Monday, September 16, 2013

What It Feels Like…To Have Lupus and RA In The City

For some people, moving to New York City is the pinnacle, a true Cinderella story.  Not for me.  For me it has brought up a lot of issues that I didn’t really have to think about before.

In Michigan, I had a 10-block radius in which the majority of my life took place in.  Of course, I went beyond that, but it basically assured that even on bad days, I could get where I needed to go and get home, even if I was feeling pretty bad.

That’s not the case here.

I also have never had to deal with a commute before, let alone one that takes me so far away from home.

Some day I can tell my future children that I had to take a bus, subway, and train – over an hour commute – and then walk 25 minutes uphill to get to school.   

And let’s talk about anxiety.  When I first got sick and was diagnosed, my world felt totally crazy, so I began taking anxiety medication.  New York, by design, makes my anxiety worse.  It’s sensory overload times a thousand.

The subway is its own particular brand of anxiety-inducing.  Imagine what it feels like to be surrounded by darkness, in a metal contraption that is moving at high speed.  For me, I feel totally claustrophobic.  Not to mention the fact that the train tends to rock back and forth in such a way that you feel like you are on water rather than land.  Due to lupus, I have balance issues, which aren’t conducive when you have to stand up on a crowded subway.  Lupus also causes me to be very sensitive to smell – so I will smell something – and it will literally stop me in my tracks and make me nauseous.  Not a good thing when you are riding the subway in ninety degree weather. (I’ll let your imagination do the rest)   

And it’s just like who ever came up with the idea to stick giant tubes with wings in the sky?  It gets people where they need to go, to be sure, but it doesn’t have to make people feel good while it’s happening.

And the city is totally unforgiving.  It’s crowded and fast-paced.  If you can’t keep up, you don’t stand a chance.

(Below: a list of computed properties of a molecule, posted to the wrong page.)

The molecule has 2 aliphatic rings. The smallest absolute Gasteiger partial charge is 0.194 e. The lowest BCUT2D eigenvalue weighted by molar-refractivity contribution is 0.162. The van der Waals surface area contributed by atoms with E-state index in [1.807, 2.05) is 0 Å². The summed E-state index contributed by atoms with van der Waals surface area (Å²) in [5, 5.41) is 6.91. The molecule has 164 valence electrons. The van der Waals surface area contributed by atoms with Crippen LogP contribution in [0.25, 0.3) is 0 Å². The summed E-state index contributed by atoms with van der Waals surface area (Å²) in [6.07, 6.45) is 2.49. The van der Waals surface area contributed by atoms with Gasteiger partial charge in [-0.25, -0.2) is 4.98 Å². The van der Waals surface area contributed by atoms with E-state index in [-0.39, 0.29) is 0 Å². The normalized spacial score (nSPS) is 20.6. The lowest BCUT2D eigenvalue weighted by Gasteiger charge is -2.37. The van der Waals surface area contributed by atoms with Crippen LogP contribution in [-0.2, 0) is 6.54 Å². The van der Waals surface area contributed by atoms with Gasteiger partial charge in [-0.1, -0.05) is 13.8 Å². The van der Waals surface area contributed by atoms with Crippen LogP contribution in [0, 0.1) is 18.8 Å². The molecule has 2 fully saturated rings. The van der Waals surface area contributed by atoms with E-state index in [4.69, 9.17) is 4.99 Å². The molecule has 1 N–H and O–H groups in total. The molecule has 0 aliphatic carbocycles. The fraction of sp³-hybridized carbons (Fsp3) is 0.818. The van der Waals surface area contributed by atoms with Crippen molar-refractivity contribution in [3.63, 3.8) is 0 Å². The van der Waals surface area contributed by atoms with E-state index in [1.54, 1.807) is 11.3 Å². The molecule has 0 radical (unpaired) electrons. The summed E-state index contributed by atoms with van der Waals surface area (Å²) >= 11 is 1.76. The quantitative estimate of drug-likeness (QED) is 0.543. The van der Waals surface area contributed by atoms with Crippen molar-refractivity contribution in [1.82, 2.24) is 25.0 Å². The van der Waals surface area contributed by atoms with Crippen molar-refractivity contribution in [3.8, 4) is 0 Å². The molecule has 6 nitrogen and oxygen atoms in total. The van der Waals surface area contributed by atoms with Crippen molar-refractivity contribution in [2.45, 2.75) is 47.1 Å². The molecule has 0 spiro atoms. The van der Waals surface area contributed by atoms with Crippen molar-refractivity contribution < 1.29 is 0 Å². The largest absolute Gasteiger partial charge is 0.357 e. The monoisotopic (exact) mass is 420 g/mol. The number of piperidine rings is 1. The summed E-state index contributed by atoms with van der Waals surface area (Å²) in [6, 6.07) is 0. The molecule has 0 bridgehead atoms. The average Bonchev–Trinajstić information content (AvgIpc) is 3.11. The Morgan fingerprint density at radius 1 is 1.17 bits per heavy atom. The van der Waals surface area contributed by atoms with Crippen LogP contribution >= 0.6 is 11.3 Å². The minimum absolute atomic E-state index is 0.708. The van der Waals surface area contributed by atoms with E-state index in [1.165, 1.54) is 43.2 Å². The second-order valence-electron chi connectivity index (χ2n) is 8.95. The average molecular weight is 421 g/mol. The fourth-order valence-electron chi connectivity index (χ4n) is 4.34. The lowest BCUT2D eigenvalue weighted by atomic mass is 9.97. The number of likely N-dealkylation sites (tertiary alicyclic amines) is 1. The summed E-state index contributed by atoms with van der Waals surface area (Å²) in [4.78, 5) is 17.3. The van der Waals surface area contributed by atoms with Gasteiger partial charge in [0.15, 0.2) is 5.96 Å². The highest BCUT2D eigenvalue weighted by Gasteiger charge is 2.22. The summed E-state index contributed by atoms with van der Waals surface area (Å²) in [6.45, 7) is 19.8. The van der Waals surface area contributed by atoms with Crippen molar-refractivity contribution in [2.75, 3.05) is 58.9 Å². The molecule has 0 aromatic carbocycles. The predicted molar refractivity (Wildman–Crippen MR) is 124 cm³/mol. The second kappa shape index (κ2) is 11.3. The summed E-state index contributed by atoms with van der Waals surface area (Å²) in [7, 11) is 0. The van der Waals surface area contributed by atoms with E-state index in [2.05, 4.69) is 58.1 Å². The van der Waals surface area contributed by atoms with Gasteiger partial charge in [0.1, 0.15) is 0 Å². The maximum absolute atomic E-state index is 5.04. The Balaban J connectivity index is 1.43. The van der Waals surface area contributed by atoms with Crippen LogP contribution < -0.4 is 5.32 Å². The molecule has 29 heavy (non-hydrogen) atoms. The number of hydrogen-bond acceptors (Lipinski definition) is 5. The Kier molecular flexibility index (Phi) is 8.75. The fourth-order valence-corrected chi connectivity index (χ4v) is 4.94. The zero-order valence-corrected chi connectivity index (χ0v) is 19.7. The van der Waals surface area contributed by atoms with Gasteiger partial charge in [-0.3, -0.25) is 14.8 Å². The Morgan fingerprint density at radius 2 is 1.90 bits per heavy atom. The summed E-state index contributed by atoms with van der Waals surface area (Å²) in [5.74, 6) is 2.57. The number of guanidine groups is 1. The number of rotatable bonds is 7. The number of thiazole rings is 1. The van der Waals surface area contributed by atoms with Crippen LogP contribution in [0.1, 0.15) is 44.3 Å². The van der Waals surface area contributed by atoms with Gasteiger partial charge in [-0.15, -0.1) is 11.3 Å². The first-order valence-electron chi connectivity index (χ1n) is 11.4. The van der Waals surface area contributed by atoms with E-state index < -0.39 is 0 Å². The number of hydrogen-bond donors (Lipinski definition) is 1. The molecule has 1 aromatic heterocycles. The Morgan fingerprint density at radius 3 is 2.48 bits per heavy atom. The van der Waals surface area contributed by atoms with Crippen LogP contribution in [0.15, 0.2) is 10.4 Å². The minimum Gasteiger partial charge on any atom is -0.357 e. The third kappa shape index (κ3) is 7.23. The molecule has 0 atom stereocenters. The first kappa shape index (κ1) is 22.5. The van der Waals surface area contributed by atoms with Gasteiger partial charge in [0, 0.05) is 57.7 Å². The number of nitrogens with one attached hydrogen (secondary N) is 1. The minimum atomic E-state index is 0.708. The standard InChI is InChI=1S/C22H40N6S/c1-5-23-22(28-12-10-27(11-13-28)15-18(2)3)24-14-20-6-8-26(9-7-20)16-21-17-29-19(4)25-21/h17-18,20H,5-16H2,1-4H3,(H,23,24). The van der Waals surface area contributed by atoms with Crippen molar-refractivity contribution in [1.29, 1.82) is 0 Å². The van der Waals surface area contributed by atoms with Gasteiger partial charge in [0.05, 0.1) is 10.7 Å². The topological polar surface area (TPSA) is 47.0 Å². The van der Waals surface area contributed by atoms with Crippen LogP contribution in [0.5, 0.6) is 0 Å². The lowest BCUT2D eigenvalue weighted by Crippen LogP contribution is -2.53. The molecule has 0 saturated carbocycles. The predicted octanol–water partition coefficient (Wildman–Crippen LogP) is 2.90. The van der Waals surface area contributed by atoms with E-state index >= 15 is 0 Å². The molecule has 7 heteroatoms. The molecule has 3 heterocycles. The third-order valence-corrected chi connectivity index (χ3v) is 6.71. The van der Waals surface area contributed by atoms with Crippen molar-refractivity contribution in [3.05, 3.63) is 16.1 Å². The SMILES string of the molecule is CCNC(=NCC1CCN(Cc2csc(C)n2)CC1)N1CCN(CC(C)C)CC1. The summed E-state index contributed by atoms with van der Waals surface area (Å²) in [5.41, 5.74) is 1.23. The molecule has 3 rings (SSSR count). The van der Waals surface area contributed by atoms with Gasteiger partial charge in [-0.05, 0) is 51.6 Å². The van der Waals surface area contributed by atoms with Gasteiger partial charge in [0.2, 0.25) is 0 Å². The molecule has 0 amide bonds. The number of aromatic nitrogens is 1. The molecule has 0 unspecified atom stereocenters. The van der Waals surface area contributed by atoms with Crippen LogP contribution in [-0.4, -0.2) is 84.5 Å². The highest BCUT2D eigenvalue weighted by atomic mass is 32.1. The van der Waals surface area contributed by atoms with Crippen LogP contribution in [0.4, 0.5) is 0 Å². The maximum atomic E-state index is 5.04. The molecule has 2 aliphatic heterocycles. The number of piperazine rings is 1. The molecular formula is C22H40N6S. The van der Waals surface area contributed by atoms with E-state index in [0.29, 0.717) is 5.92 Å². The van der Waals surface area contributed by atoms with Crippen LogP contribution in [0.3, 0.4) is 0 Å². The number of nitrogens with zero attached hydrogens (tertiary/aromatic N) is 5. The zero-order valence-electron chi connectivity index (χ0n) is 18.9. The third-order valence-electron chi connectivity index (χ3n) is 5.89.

When I get home at night, I get into the elevator, and I almost always collapse against the back wall.  I am exhausted to the max.  While other people might have energy saved up, my energy stores are beyond empty, and sometimes I wonder how I will be able to get up and function the next day.

In a city characterized by walking and public transportation, it doesn’t leave much room for those of us with health issues.  We are at the mercy of what is available to us.  The subways are full of stairs, and if you take them two at a time, you’re likely to be left in the dust.

I feel like I’m back in my first year of grad school in Michigan, when all I did was go to class, sleep, eat, and read.  That’s pretty much all I have energy for at the moment.   

And in the concrete jungle, my joints take a beating.  But right now it’s the mind-melting fatigue that I’m really trying to manage.

In general, for me, RA means mainly joint pain and fatigue.  Lupus brings with it nausea, dizziness, headaches, and rashes.  I sometimes wake up feeling like I’m hungover, like I’ve been hit by a truck, and flattened against the wall. 

Right now, we are living with my boyfriend’s dad until we find our own place, which means we have the luxury of a doorman and an elevator.  But my boyfriend tells me that every amenity adds to monthly rent, and that having an elevator can add up to $500 more to your rent a month.  I lived on the top floor of a three-floor walk-up in Michigan, and there were days where I would practically have to crawl up the stairs at the end of the day. 

I wasn’t made for this always-on-the-run, push-your-body-to-the-max lifestyle.  It isn’t me, and it’s not conducive to trying to manage multiple chronic illnesses.